with the largest displacement are heterogeneously spread inside the column into localized regions which temporal dynamics is intermittent [Fig. 5 (c) and movie 3 in the supplemental material].

Discussion.-The master curve reported in figure 1(c) rationalizes the two types of quasistatic flows reported for dry grains in [22] while varying the cycling amplitude: dis-continuous compaction process at low amplitude vs. con-tinuous compaction at large amplitude. Our results also explain why lubricated grains for which the inter-grain friction is reduced, experience a faster compaction dynam-ics than dry grains [28]. The master curve allows to get one step forward, since the grain elastic modulus had not been varied on previous experimental reports. Indeed, fig. 1(c) demonstrates that the grains surface roughness (µ) and their elastic modulus (kt) play a key and equivalent role on

the flow dynamics through a single control parameter ∆Tc.

A practical consequence is, for a given cycling amplitude, that smooth and soft grains will be less sensitive to tem-perature variations than rough and hard grains. One can thus expect temperature variations to trigger mainly local-ized rearrangements in jammed assemblies of soft objects. Nontheless, these rearrangements are non negligible and contribute to the system dynamics as reported in [20]. A systematic investigation of the effect of temperature vari-ations on dense static packings of emulsions, microgels or

other soft colloids is still lacking, and figure 1(c) provides an experimentaly testable prediction.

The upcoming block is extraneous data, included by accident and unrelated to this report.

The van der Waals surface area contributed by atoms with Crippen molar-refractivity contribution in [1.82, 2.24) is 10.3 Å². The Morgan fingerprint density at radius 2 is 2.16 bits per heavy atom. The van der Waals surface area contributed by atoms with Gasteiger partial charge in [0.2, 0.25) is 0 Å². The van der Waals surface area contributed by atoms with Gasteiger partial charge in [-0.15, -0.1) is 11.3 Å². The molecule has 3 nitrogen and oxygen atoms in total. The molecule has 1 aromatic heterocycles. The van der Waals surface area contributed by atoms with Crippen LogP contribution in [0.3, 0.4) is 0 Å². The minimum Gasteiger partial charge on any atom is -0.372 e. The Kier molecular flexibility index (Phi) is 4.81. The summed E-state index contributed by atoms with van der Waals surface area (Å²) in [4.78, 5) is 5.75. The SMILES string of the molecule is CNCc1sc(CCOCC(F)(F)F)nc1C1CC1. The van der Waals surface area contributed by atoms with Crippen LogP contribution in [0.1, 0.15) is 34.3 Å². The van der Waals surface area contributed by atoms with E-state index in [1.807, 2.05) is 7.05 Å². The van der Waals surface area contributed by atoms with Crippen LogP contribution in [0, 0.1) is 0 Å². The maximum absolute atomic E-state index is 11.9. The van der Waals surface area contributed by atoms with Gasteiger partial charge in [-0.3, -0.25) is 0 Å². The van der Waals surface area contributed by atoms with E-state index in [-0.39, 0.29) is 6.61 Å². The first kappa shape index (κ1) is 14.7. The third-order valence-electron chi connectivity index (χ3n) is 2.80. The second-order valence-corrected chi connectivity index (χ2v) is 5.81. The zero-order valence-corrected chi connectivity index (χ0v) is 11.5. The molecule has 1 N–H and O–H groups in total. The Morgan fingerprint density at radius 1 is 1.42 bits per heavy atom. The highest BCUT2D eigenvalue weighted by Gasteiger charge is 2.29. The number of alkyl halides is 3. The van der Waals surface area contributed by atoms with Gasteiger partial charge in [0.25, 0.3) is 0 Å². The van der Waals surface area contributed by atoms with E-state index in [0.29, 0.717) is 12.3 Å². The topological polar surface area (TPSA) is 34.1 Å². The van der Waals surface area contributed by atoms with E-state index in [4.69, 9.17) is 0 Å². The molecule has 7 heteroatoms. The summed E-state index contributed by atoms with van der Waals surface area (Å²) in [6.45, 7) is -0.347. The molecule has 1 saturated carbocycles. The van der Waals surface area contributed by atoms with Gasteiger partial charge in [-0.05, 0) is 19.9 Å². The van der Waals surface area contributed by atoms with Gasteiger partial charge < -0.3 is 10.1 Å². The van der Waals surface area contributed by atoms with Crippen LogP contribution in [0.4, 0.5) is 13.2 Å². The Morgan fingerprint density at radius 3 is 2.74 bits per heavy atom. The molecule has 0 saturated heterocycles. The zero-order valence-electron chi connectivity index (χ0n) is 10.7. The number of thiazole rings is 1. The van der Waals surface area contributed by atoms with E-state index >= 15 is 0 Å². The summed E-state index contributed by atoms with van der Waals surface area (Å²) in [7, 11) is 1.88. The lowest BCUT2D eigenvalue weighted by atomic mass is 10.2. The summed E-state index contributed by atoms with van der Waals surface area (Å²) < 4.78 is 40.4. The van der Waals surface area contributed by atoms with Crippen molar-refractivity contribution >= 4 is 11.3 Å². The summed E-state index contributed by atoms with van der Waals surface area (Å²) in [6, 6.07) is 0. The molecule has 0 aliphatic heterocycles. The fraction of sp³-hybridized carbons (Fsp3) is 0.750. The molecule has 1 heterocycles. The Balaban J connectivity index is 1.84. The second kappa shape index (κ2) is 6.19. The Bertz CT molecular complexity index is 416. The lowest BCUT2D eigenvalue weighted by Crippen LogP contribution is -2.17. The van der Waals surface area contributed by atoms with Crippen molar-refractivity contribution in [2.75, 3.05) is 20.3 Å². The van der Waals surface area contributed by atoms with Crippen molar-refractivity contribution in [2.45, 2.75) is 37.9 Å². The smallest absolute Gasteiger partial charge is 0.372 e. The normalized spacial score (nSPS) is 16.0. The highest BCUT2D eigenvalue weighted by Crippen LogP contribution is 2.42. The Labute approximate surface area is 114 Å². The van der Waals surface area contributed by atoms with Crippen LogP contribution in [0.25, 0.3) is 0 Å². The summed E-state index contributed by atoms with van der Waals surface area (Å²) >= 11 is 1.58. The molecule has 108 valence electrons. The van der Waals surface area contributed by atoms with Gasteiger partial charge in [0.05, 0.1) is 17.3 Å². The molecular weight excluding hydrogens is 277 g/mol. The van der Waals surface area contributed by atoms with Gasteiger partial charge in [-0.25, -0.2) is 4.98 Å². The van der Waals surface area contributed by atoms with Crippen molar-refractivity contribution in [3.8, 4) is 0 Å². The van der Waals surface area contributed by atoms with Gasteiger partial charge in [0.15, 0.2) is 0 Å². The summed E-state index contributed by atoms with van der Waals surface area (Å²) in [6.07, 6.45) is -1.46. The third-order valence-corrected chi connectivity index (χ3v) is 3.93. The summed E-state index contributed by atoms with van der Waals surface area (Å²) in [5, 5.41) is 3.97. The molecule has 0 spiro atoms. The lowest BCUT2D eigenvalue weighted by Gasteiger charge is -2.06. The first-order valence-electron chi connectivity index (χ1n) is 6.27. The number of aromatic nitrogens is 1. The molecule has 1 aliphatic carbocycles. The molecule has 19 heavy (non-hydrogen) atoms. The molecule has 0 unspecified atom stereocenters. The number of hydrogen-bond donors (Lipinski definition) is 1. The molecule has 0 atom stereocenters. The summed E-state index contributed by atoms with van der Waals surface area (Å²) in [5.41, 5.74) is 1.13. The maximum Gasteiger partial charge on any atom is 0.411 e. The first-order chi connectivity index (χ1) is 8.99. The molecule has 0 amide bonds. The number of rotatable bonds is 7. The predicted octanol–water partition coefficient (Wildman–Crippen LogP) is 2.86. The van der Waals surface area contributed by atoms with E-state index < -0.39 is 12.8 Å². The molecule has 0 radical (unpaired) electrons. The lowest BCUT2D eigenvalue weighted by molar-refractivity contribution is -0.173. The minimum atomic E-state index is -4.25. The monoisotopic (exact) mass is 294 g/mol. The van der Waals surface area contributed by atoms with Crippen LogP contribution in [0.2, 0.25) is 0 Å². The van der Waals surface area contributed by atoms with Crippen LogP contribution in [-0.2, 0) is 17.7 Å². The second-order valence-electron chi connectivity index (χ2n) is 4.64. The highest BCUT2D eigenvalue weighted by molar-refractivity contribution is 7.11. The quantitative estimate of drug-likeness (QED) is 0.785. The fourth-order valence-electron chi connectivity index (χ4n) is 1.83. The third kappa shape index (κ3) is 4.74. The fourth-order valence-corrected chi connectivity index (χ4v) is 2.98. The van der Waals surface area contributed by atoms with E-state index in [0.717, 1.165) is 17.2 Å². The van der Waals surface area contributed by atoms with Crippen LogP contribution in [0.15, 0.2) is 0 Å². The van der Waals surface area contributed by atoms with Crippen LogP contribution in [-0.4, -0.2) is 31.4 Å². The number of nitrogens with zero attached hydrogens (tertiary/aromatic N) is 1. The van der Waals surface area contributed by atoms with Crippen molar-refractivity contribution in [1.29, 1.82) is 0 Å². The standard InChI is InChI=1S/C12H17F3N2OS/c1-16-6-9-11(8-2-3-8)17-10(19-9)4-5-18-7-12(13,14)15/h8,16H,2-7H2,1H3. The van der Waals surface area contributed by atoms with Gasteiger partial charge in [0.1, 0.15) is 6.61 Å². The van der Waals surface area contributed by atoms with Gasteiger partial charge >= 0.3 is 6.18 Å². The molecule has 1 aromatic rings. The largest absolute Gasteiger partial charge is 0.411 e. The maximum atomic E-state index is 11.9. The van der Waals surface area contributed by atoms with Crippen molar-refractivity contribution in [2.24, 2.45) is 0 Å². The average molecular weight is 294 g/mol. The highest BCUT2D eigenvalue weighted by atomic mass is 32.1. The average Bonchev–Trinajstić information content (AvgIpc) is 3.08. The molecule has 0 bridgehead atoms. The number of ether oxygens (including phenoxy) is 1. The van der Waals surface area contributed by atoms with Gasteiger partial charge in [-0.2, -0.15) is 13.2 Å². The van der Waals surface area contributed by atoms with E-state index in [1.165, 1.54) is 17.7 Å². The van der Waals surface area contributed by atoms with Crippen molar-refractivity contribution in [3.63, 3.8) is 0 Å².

Compared to previous experimental studies mostly limited to macroscopic observations, our results show that the local grain dynamics is different on each side of the critical cycling amplitude. Above ∆Tc, finite size

effects split the column into two: the upper part where
the grains exhibit a diffusive behavior, and the lower part
where the grains exhibit cage-like rearrangements at short
lagtimes. The diffusion coefficient displays an unusual
linear scaling with the disks diameter, which contrasts
with the scaling reported for a 2D Couette shear-cell
(d2_{) [36], and the one observed in the split bottom cell}

geometry (d3_{) [37]. The key difference lays in the scale at}

which the driving takes place: here, each grain is driven individually by periodic dilation as opposed to any other macroscopic shear where the energy is injected at the macroscopic scale and cascades down towards the grain scale. Nonetheless, the diffusion coefficient is, in a robust fashion, inversly proportionnal to the pressure inside the column as observed in other geometries [37]. Below ∆Tc, the compaction process is spatially heterogeneous